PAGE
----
This approach sets the expectation in the first step there’s something more to come. But what happens if a user isn’t satisfied with the delivery? What do we show if the rating is just one or two stars?
Okay, how about a bottom-sheet? It’s always a safe approach to perform secondary interactions on the screen. And we could show the tipping widget only for highly rated deliveries.
This looked like it would work. But not yet!
I started showing around the prototypes to the folks at Swiggy — who not only work here but most are avid Swiggy users themselves. I realized that people generally focus on the task at hand (in this case rating the order), and having a tipping detour made the journey complicated.
There is just too much going on with the ratings! — was the opinion
You don’t have to figure out everything by yourself. While great ideas may come in solidarity, it’s important to convert those ideas into conversations.
Okay, what are we trying to solve here? I thought. Our goal is to cater to the motivations of satisfied consumers. So why not allow them to decide how happy they are (by rating above 3 stars) and then nudge them to tip.
Alright, this looked good 🙌
There was one problem though. This required the engineering team to build the slide-to-pay module from scratch. This was easily a two-week effort. As a designer, I was a little stubborn about delivering the best possible UX, but we couldn’t afford to delay the project so much. Why? because…
Product development is a continuous process. Shipping fast meant validating our assumptions early, learning more about the users and getting better the next time. 🚀
Finally, we went ahead with the longer payment route — the one that already existed for order payments during checkout.
There was one thing left though, what to do about pre-order tipping? The cart is already in a very complex state… should we remove it? Since empathy isn’t the driving factor for pre-order tips, can we do something better?
We thought of a couple of ideas here —showing messages in the context of special cases of rain, surge, long-distance. And personal stories about the lives of our hardworking partners.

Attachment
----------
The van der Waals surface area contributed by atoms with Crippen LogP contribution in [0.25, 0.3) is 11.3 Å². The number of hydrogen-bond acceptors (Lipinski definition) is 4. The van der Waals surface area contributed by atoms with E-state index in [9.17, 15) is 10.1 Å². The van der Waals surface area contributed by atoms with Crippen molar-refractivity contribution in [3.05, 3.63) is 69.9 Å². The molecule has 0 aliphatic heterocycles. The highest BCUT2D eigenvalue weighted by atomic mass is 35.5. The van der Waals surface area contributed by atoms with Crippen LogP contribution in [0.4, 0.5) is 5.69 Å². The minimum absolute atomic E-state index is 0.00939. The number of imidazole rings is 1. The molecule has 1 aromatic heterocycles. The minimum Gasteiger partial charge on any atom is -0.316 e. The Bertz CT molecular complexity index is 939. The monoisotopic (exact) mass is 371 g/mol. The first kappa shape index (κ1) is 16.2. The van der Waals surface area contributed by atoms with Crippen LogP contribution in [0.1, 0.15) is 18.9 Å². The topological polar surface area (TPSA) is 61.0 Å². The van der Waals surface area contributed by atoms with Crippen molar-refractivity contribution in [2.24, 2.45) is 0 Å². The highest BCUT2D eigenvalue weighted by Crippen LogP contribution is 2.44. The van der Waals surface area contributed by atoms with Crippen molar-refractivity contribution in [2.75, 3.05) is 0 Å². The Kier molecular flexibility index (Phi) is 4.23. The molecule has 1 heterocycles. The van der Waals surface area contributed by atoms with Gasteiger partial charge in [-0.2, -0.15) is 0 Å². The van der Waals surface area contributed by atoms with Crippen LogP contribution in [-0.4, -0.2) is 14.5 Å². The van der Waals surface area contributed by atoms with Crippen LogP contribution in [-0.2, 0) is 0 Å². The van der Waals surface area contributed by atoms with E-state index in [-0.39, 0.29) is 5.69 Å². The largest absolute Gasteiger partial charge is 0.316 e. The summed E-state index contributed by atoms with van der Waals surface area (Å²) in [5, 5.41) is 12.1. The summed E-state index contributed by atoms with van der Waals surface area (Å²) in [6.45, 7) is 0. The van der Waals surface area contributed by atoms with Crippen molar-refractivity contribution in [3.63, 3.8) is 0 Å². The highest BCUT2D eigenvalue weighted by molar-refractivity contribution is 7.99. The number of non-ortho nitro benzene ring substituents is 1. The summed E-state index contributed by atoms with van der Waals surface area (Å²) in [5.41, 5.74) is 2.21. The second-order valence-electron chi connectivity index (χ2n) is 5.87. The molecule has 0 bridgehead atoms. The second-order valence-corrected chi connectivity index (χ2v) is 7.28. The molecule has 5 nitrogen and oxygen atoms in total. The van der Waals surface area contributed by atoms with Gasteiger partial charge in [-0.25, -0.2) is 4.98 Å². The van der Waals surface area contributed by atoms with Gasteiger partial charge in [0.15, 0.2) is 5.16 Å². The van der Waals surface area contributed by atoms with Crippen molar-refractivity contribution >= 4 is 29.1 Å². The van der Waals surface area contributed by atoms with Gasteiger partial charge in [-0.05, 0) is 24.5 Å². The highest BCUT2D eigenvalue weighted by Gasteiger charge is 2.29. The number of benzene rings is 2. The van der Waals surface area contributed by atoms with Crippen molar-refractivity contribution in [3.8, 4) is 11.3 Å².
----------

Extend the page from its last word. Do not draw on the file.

How did it work? — The Rollout
We released the post-order tipping and pre-order improvements as an experiment in Bengaluru for a couple of weeks and then pan India. Data came in, lots of it…percentage of tipped orders, amount tipped, etc. We analyzed this for a couple of months, and…
Post-order tips were 17% higher than pre-order tips. And the overall tip amounts rose by 50%!
Clearly, people wanted to tip more after a satisfying order experience. Our hypothesis was validated! 🎊
Did everything work out as we thought? Not really. There was one problem we observed in the post-order funnel. A significant chunk of users who selected an amount dropped before completing the payment.
Why was this happening? Maybe people hesitated to pay another amount just after getting their meal — perhaps we need a way to tip previous orders whenever someone wants to. Or maybe the long payment tradeoff didn’t work for relatively smaller amounts — the effort required was too much leading to users abandoning the tipping flow. 🤔
We’ll get on jamming these problems and probably come up with something better in future releases. Nevertheless, before concluding, I just wanna mention the best takeaway from this one:
When working in design teams, there are people who worked before you, and there will be people after you. At your current stage, how can you best be involved and active in making change for things you believe in.
Design is like a relay race!
That’s all folks!
Some of my previous articles:
How I designed my first Video Game
I am a self-taught UX designer and a huge fan of video games. Apart from enjoying the feeling of completing a good…